In the novel, To Kill a Mockingbird, what is Aunt Alexandra's attitude toward Bob Ewell, Tom Robinson and the trial? And what does she like to do?I need help.

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bullgatortail eNotes educator| Certified Educator

Since Atticus is her brother, Alexandra tends to support him because he is family--and the Finch name has always been of the utmost importance to her. If we can believe Scout's cousin, Francis, then we know that Alexandra cares little for Negroes.

"Grandma (Alexandra) says its bad enough he (Atticus) lets you all run wild, but now he's turned out to be a nigger-lover..."

We know that Alexandra was not happy with Atticus defending Tom, since Scout later overheard her arguing with her father.

"She won't let him alone about Tom Robinson. She almost said Atticus was disgracin' the family."

Alexandra refused to attend the trial, but she did seem sincerely disappointed that Atticus had suffered defeat. Alexandra seems to have mellowed even more when she hears of Tom's death. But it is her brother that she is most concerned about, not Tom.

   "I can't say I approve of everything he does, Maudie, but he's my brother, and I just want to know when this will ever end... It tears him to pieces."

Alexandra never speaks much about Bob Ewell, but since she despises the Cunningham clan, we can only assume that she must feel likewise about the Ewells. She does warn Atticus about Bob's persistence, however.

"His kind'd do anything to pay off a grudge. You know how those people are."

Perhaps Alexandra's most telling opinion of Bob was one that was never uttered. In Chapter 27, she had a premonition.

... she stopped short in the middle of her sentence. She closed her mouth, then opened it to say something, but no words came.
    " 's matter, Auntie?" I asked.
    "Oh nothing, nothing," she said, "someone just walked over my grave."

After the children were attacked, Alexandra realized what her unexplained feeling had meant, and she blamed herself for not understanding the implications of it.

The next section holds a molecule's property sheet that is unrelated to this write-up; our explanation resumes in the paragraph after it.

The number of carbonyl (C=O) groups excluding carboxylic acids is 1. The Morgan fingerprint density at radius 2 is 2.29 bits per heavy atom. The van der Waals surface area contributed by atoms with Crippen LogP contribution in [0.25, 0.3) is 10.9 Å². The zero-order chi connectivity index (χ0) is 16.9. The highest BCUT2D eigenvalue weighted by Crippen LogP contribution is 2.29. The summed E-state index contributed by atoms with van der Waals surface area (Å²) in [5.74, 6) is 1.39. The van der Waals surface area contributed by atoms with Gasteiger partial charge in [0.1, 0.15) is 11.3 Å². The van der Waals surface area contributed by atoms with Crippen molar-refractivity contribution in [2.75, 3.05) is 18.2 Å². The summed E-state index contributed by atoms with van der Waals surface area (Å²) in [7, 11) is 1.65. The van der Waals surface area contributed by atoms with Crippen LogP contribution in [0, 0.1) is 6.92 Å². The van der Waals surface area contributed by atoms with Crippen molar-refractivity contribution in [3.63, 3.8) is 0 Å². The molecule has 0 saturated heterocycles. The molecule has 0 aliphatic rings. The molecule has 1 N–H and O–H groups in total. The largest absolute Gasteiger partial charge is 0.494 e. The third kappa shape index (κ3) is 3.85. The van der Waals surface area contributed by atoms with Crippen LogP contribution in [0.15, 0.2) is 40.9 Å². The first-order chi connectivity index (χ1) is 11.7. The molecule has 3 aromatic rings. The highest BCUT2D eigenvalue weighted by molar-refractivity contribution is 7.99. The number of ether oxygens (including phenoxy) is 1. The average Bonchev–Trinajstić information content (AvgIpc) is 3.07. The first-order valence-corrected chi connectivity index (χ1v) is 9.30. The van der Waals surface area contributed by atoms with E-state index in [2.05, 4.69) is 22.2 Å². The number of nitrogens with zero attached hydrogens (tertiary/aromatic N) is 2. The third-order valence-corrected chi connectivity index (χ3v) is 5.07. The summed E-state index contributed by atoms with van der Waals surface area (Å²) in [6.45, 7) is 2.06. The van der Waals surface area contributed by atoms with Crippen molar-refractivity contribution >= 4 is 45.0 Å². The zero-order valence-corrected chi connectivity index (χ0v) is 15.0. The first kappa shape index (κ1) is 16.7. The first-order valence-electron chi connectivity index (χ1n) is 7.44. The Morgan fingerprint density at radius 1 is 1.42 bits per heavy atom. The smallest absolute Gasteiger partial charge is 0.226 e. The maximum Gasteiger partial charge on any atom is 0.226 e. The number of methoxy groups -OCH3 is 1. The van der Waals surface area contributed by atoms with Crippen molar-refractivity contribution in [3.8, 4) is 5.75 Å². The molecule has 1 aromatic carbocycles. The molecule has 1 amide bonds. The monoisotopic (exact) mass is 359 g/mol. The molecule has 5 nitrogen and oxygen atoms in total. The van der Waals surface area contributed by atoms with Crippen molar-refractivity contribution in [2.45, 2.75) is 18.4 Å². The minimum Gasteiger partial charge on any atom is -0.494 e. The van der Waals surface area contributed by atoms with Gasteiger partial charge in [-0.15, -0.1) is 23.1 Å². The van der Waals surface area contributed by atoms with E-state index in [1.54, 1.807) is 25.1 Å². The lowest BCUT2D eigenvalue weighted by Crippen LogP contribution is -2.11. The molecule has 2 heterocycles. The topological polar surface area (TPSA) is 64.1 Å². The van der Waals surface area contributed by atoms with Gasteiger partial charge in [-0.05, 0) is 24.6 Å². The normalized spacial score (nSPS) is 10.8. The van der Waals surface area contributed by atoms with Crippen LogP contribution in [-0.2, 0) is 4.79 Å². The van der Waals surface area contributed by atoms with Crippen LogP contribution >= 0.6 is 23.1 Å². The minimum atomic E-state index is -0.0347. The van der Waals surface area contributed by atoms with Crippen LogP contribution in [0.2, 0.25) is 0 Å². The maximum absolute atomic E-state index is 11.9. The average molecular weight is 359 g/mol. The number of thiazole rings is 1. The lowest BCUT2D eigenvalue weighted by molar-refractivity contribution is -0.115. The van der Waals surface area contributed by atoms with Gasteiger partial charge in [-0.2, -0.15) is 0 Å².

As for Alexandra's hobbies, she likes to socialize with other Maycomb women of high standing; she enjoys cooking; and she attempts to put her mark on Atticus' children--escpecially Scout, whom she hopes to somehow make more ladylike.

missy575 eNotes educator| Certified Educator

Aunt Alexandra thinks Bob Ewell is a piece of trash. She is afraid of him when he spits tobacco at Atticus' face. She classifies him in a group, just like she does everyone else. Bob Ewell is almost on the bottom of her class status ladder.

At the very bottom of her ladder is the Negro community which Tom Robinson falls into. She doesn't really take a position on his guilt or innocence, but certainly judges him purely on race.

The trial is something she seems to have mixed feelings over. She wants the best for her brother and doesn't believe it is possible that he could win. She thinks the trial is doing terrible things to the family, this is evidenced by her insistence that she move in that summer.

She likes to tell people what to do, classify them in her social ranks, and be a Southern belle to the best of her ability. That means dressing a certain way, upholding certain social standards, and holding missionary teas.

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To Kill a Mockingbird

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